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[whitespace] Fred Durst
Dissed to the Nines: Nine Inch Nails get roasted by Fred Durst and Limp Bizkit on new 'Chocolate St*rfish' album.

Keeping The Faith

Limp Bizkit's Fred Durst is rich and famous--so what's he so upset about?

By Sarah Quelland

IN THE SEPTEMBER ISSUE of Alternative Press, Limp Bizkit frontman Fred Durst tells actor Ben Stiller he can remember when he was homeless with nothing but a skateboard and a backpack. Now pushing 30, Durst is a senior vice president at Interscope Records, head of his own Flawless label and the outspoken leader of one of the most successful bands around. Just look what a little "Faith" can do.

While Three Dollar Bill Y'all$ (banking on the kitschy George Michael cover) jump-started the ascent of this band from Jacksonville, Fla., the six-times-platinum-selling Significant Other cemented Limp Bizkit's status as one of rock's chosen warriors, with the monster hit "Nookie" and the popular singles "Break Stuff" and "Re-arranged."

Limp Bizkit takes it even further with its latest creation, Chocolate St*rfish and the Hot Dog Flavored Water (Flip/Interscope), which debuted at No. 1 on the Billboard charts. And Durst sure gets his licks in. The music mogul and self-styled voice of a generation (which he calls "Generation Strange" on the anthemlike single "My Generation") crucifies everyone from music critics to Trent Reznor in his lyrics.

The album kicks off with "Hot Dog," an aggressive evaluation of the word "fuck" and Durst's very personal reaction to Nine Inch Nails' "Starfuckers, Inc." (Reznor wrote the song with his former protégé Marilyn Manson in mind, but in the video he smashes plates with celebrity faces--Durst's included--printed on them).

Using Reznor's own songs as ammunition, Limp Bizkit appropriates portions of NIN's "Closer," and Durst delivers an amalgamate parody of Reznor's lyrics: "You wanna fuck me like an animal/You'd like to burn me on the inside/You like to think that I'm a perfect drug/Just know that nothing you do will bring you closer to me."

Durst has been very vocal about his public feuds with Reznor, Creed and Metallica. Lyrics like "You gotta hate that a demo from an 8-track brought me to a place where platinum comes in eight stacks" ("Getcha Groove On") seem very specific, as does the warning on "Full Nelson": "Don't even know me, and still you're talkin' shit about me/One of these days I'm gonna catch you in the act, in the act red-handed caught up in the act, punk/And that'll be the day, the one and only day, then step your ass up and say it right to my face."

Limp Bizkit knows how to launch an album, and "Rollin'" serves as Chocolate St*arfish's equivalent to "Nookie." Picking up where Significant Other's get-up-and-jump "9 Teen 90 Nine" left off, "Rollin'" plays like a Limp Bizkit version of the hokeypokey on which Durst appeals to a mass audience with "Move in now move out, hands up now hands down, back up back up, tell me what you gonna do now/Breathe in now breathe out, hands up now hands down, back up back up, tell me what you gonna do."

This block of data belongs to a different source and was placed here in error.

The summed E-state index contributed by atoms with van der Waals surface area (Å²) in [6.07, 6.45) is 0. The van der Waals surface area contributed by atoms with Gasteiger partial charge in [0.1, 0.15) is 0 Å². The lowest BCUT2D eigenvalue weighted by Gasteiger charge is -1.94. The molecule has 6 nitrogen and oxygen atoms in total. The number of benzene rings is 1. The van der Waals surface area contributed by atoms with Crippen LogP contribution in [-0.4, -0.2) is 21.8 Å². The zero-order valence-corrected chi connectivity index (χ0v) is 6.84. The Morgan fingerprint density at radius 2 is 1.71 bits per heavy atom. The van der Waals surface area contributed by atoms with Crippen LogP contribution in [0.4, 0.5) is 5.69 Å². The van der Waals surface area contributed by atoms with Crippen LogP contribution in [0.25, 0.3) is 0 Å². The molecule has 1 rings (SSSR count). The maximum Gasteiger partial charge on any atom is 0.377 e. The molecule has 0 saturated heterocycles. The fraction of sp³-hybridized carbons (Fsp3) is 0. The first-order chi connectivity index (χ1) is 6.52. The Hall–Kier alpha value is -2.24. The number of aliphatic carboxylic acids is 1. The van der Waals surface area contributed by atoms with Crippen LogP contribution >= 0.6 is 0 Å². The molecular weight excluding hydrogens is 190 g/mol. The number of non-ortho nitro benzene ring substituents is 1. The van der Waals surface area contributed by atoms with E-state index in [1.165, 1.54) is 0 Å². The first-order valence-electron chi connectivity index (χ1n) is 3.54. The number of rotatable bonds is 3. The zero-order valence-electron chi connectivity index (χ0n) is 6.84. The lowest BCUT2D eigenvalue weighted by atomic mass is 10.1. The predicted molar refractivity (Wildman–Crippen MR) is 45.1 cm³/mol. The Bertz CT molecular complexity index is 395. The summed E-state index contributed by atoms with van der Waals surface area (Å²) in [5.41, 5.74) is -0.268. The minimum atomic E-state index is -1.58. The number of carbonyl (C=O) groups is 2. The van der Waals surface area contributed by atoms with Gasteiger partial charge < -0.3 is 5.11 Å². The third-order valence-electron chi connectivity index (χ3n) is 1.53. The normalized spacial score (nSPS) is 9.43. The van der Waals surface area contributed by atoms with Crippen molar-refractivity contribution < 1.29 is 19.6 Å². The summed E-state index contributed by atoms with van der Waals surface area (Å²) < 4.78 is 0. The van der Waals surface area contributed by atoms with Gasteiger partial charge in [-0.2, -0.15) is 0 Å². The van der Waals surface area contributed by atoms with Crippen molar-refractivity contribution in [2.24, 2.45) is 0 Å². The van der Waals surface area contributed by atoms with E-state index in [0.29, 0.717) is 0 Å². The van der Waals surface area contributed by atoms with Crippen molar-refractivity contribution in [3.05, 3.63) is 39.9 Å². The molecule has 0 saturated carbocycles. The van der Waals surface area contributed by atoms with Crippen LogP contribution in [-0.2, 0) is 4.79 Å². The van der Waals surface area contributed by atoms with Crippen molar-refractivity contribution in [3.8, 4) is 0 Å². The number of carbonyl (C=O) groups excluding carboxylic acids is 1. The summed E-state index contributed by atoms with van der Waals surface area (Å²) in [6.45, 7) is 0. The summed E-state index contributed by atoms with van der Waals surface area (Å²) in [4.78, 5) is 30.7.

THIS SAVVY BUSINESSMAN (who's recently been given the green light to direct Runt, a film said to have Fight Club's David Fincher on board) has a real knack for connecting with his young fans.

It's no wonder. He presents himself as an ally through rebellious lyrics like "I'm a keep my pants sagging, keep a skateboard, a spray can for the taggin'" (from "Livin' It Up" which samples from the Eagles' "Life in the Fast Lane").

Chocolate St*rfish is heavier and more aggressive than Significant Other; and the lyrics are more focused. But even while moving forward, the album refers to Significant Other by incorporating signature parts of "Nookie" into "Hot Dog" and other effective tricks. If it weren't for the language, nearly every track would be destined for the radio. As it stands, Limp Bizkit released "Rollin'" and "My Generation" at the same time--a brilliantly calculated marketing move that's allowed the band to dominate influential shows like MTV's Total Request Live and local countdowns like 104.3 FM KMBY's "Top 8 at 8." The melancholy love song "The One" will likely be the next single.

With "Livin' It Up" dedicated to Ben Stiller (how's that for kissing someone's, er, starfish?), the unabashedly egocentric album features guest vocalists Xzibit ("Getcha Groove On") and Scott Weiland ("Hold On") and unites DMX, Method Man and Redman on the "Urban Assault Vehicle" version of "Rollin.'"

Significant Other ended with segments from MTV's Matt Pinfield and Primus' Les Claypool, and Chocolate St*rfish concludes similarly with an obnoxious tirade by Stiller and a hidden track of a phone conversation between Durst and Third Eye Blind's Stephan Jenkins and chummy messages left on Durst's answering machine by rapper-turned-actor Mark Wahlberg and pro-skateboarder Rob Dyrdek.

On "9 Teen 90 Nine," Durst claimed that to him the stage was the top of the world. But even from that place "where platinum comes in eight stacks" it sounds like he still thinks he has something to prove.

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From the November 23-29, 2000 issue of Metro, Silicon Valley's Weekly Newspaper.

Copyright © 2000 Metro Publishing Inc. Metroactive is affiliated with the Boulevards Network.

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